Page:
Around the year 1619, slavery landed on the North American shore. Slave ships sailed across the Atlantic Ocean. Then, west along the James River. Finally, to a village on the modern-day site of Richmond, Virginia. Once there, slave traders led Africans through obscure forest trails—but only at night, so as not to disturb the day to day lives of white folk. Eventually sold at auction at the village, these Africans became slaves, continuing the racist history that began with the genocide of Native people.
In 1737, the village was renamed Richmond. It was at this place, which marked the beginning of America’s legacy of violence against African Americans, that revolutionaries met this winter to discuss how to finally heal these wounds.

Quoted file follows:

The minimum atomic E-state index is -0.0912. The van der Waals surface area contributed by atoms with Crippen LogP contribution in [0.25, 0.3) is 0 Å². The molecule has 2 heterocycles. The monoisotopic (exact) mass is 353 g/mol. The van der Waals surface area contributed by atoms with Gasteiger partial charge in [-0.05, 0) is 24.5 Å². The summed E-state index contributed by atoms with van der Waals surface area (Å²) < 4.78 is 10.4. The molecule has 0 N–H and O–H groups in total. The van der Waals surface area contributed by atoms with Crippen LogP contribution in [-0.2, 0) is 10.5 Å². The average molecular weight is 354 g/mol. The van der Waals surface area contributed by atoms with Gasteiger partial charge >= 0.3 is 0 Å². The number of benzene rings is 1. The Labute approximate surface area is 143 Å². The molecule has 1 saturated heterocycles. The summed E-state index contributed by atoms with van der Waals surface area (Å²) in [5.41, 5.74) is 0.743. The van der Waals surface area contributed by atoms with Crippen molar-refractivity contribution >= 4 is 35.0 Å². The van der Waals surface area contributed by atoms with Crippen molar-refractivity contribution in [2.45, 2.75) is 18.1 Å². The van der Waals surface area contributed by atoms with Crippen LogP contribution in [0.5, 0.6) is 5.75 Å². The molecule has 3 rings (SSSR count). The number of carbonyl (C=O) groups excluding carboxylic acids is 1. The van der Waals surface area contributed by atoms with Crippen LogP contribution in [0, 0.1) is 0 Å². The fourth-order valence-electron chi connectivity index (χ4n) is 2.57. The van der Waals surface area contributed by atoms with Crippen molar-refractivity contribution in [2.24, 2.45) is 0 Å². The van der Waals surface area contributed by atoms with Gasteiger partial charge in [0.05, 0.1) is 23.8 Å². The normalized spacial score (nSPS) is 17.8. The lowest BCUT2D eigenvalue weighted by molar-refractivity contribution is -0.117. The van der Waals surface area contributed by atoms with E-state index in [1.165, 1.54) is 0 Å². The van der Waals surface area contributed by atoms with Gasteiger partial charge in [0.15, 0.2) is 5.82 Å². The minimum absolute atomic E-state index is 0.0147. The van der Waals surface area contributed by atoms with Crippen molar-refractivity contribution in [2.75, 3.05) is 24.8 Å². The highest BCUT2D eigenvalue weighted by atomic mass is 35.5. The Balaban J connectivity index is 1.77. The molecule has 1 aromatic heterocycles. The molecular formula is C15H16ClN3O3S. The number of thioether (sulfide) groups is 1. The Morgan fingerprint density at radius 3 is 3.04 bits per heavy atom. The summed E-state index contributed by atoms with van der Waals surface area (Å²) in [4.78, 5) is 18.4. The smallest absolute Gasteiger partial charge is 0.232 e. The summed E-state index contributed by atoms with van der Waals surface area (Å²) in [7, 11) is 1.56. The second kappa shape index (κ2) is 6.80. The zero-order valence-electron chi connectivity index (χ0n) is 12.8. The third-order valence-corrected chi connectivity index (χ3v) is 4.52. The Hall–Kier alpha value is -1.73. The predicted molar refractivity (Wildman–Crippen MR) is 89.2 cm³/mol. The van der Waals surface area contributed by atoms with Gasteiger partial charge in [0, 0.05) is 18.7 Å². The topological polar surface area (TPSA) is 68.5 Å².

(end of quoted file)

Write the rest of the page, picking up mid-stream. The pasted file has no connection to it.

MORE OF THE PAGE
Until recently, Davis says, most white Americans didn’t realize how big a problem racism was.
For other countries with racist histories, like South Africa and Canada, healing has involved national Truth and Reconciliation Commissions, public hearings that openly acknowledge what happened and begin the process of resolution. The United States has had only two so far. One took place in Greensboro, North Carolina, from 2004 to 2006, and addressed a hate-driven massacre that left five people dead. Another has been meeting in Maine since 2012 to address the disproportionate number of Native Wabanaki children in foster care, forcibly removed from their homes and stripped of their cultural heritage.
But nothing of the kind has taken place at the national level. This year, that began to change.